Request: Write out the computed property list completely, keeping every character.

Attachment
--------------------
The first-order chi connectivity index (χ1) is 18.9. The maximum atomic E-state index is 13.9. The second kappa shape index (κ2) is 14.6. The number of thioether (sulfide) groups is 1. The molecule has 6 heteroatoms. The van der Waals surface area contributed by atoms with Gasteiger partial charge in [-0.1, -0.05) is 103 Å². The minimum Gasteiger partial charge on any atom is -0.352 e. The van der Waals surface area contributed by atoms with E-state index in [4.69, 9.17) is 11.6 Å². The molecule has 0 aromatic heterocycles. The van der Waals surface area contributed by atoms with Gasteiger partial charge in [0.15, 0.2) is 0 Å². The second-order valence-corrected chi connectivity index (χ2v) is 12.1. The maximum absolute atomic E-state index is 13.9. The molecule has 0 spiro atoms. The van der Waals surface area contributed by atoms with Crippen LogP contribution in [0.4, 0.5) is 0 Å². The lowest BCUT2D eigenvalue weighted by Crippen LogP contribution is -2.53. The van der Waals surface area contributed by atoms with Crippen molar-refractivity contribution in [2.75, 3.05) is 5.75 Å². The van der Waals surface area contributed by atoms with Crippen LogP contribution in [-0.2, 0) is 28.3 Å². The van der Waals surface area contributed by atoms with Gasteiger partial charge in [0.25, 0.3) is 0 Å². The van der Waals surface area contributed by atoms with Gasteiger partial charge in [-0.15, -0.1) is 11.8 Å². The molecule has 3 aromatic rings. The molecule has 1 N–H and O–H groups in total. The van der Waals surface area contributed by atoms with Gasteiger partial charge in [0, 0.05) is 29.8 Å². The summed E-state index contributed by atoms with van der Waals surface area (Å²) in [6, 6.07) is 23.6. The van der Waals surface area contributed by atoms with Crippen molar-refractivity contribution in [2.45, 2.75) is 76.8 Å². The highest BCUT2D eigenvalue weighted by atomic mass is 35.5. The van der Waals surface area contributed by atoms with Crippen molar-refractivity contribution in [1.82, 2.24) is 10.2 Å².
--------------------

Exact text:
The first-order chi connectivity index (χ1) is 18.9. The maximum atomic E-state index is 13.9. The second kappa shape index (κ2) is 14.6. The number of thioether (sulfide) groups is 1. The molecule has 6 heteroatoms. The van der Waals surface area contributed by atoms with Gasteiger partial charge in [-0.1, -0.05) is 103 Å². The minimum Gasteiger partial charge on any atom is -0.352 e. The van der Waals surface area contributed by atoms with E-state index in [4.69, 9.17) is 11.6 Å². The molecule has 0 aromatic heterocycles. The van der Waals surface area contributed by atoms with Gasteiger partial charge in [0.15, 0.2) is 0 Å². The second-order valence-corrected chi connectivity index (χ2v) is 12.1. The maximum absolute atomic E-state index is 13.9. The molecule has 0 spiro atoms. The van der Waals surface area contributed by atoms with Crippen LogP contribution in [0.4, 0.5) is 0 Å². The lowest BCUT2D eigenvalue weighted by Crippen LogP contribution is -2.53. The van der Waals surface area contributed by atoms with Crippen molar-refractivity contribution in [2.75, 3.05) is 5.75 Å². The van der Waals surface area contributed by atoms with Crippen LogP contribution in [-0.2, 0) is 28.3 Å². The van der Waals surface area contributed by atoms with Gasteiger partial charge in [0.25, 0.3) is 0 Å². The van der Waals surface area contributed by atoms with Gasteiger partial charge in [-0.15, -0.1) is 11.8 Å². The molecule has 3 aromatic rings. The molecule has 1 N–H and O–H groups in total. The van der Waals surface area contributed by atoms with Gasteiger partial charge in [0, 0.05) is 29.8 Å². The summed E-state index contributed by atoms with van der Waals surface area (Å²) in [6, 6.07) is 23.6. The van der Waals surface area contributed by atoms with Crippen molar-refractivity contribution in [2.45, 2.75) is 76.8 Å². The highest BCUT2D eigenvalue weighted by atomic mass is 35.5. The van der Waals surface area contributed by atoms with Crippen molar-refractivity contribution in [1.82, 2.24) is 10.2 Å².